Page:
couples raising children must stand ready to prove to the world they are a
family, just one that happens to have two mothers or two fathers. This
constant burden of proof is especially difficult for families … who live in a
state that doesn’t allow them to establish legal ties to each other.
“Marriage” is one word that
presents practical problems when it comes to same-sex couples, let alone the
words “family” or “children.”
Take, for example, the legal
complications surrounding same-sex unions as recently explored in The New York Times. The article, titled “A Family With Two Moms, Except
in the Eyes of the Law,” found that many same-sex couples do start
families and do bear children. As a result, very careful estate planning is essential,
especially given current state and federal laws.
For any couple with minor
children, fundamental estate planning focuses on providing backup parents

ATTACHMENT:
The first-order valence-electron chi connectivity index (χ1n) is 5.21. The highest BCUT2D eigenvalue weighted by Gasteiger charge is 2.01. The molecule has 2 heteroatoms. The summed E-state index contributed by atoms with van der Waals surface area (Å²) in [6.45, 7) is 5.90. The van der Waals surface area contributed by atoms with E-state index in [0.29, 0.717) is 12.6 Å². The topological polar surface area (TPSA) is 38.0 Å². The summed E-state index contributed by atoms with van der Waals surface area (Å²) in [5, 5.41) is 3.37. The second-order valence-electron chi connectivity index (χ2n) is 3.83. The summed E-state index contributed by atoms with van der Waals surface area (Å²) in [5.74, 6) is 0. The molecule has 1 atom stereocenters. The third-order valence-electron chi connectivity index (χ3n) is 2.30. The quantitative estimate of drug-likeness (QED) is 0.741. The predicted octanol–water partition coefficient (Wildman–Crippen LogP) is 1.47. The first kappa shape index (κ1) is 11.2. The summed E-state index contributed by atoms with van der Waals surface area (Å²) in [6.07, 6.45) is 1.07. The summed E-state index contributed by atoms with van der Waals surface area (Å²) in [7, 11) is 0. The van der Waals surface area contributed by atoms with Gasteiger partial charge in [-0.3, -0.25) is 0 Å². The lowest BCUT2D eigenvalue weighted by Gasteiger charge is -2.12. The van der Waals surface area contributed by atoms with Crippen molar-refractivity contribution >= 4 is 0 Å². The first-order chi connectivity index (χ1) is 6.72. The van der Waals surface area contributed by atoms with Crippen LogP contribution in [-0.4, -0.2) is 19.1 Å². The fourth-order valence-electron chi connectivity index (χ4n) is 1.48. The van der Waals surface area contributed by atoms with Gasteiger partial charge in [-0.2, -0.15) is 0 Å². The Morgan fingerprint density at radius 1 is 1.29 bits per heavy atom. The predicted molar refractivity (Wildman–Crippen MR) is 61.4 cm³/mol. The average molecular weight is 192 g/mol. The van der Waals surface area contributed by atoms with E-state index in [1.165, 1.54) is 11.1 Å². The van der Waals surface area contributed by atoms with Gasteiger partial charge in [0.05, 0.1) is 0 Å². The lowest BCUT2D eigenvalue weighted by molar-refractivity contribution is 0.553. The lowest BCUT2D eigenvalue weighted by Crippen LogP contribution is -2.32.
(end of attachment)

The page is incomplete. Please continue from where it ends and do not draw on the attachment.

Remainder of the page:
(i.e., guardians) to raise them and trustworthy stewards to protect their
inheritance. When it comes to same-sex couples, making such provisions for
minor children likely means navigating a dicey web of laws that may (or may
not) tilt in their favor.
To make matters even more
complicated, a simple relocation from one state to another may upset your comprehensive
estate planning and require a top-to-bottom review of your existing estate
In the end, not only must you
fully define your own legal structure, but you must also do so well in advance
and make changes as they inevitably occur in the law and in your life.
Reference: The New York
Times (July 20, 2012) “A Family With Two Moms, Except in the Eyes
of the Law”